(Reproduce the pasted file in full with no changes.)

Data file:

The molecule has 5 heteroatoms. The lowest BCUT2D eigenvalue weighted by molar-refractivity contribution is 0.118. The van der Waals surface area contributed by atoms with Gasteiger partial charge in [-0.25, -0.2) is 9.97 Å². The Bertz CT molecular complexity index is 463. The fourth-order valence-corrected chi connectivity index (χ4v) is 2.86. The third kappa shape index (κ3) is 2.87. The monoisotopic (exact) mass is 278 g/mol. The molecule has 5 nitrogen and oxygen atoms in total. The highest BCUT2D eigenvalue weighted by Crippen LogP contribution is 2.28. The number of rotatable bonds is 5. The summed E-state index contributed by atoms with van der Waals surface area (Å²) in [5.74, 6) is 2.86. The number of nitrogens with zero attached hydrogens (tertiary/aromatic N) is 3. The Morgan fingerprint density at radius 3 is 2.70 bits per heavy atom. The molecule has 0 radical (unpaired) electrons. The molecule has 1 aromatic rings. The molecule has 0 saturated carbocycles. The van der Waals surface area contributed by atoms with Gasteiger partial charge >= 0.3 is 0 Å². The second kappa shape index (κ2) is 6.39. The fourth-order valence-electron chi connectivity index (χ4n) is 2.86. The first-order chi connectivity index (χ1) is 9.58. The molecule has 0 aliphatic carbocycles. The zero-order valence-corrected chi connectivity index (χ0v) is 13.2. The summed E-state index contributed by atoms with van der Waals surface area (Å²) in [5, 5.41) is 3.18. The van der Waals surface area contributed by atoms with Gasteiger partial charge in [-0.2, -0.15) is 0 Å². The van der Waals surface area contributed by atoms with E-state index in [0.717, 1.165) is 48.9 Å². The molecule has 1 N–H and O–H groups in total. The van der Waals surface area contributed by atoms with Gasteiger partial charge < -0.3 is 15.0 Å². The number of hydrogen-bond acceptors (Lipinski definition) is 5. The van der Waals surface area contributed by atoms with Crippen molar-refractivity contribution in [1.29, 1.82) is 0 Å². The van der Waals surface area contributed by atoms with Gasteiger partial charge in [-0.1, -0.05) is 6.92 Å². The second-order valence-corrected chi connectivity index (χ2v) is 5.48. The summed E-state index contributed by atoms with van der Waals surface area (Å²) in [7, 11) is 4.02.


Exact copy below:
The molecule has 5 heteroatoms. The lowest BCUT2D eigenvalue weighted by molar-refractivity contribution is 0.118. The van der Waals surface area contributed by atoms with Gasteiger partial charge in [-0.25, -0.2) is 9.97 Å². The Bertz CT molecular complexity index is 463. The fourth-order valence-corrected chi connectivity index (χ4v) is 2.86. The third kappa shape index (κ3) is 2.87. The monoisotopic (exact) mass is 278 g/mol. The molecule has 5 nitrogen and oxygen atoms in total. The highest BCUT2D eigenvalue weighted by Crippen LogP contribution is 2.28. The number of rotatable bonds is 5. The summed E-state index contributed by atoms with van der Waals surface area (Å²) in [5.74, 6) is 2.86. The number of nitrogens with zero attached hydrogens (tertiary/aromatic N) is 3. The Morgan fingerprint density at radius 3 is 2.70 bits per heavy atom. The molecule has 0 radical (unpaired) electrons. The molecule has 1 aromatic rings. The molecule has 0 saturated carbocycles. The van der Waals surface area contributed by atoms with Gasteiger partial charge >= 0.3 is 0 Å². The second kappa shape index (κ2) is 6.39. The fourth-order valence-electron chi connectivity index (χ4n) is 2.86. The first-order chi connectivity index (χ1) is 9.58. The molecule has 0 aliphatic carbocycles. The zero-order valence-corrected chi connectivity index (χ0v) is 13.2. The summed E-state index contributed by atoms with van der Waals surface area (Å²) in [5, 5.41) is 3.18. The van der Waals surface area contributed by atoms with Gasteiger partial charge in [-0.2, -0.15) is 0 Å². The van der Waals surface area contributed by atoms with E-state index in [0.717, 1.165) is 48.9 Å². The molecule has 1 N–H and O–H groups in total. The van der Waals surface area contributed by atoms with Gasteiger partial charge < -0.3 is 15.0 Å². The number of hydrogen-bond acceptors (Lipinski definition) is 5. The van der Waals surface area contributed by atoms with Crippen molar-refractivity contribution in [1.29, 1.82) is 0 Å². The van der Waals surface area contributed by atoms with Gasteiger partial charge in [-0.1, -0.05) is 6.92 Å². The second-order valence-corrected chi connectivity index (χ2v) is 5.48. The summed E-state index contributed by atoms with van der Waals surface area (Å²) in [7, 11) is 4.02.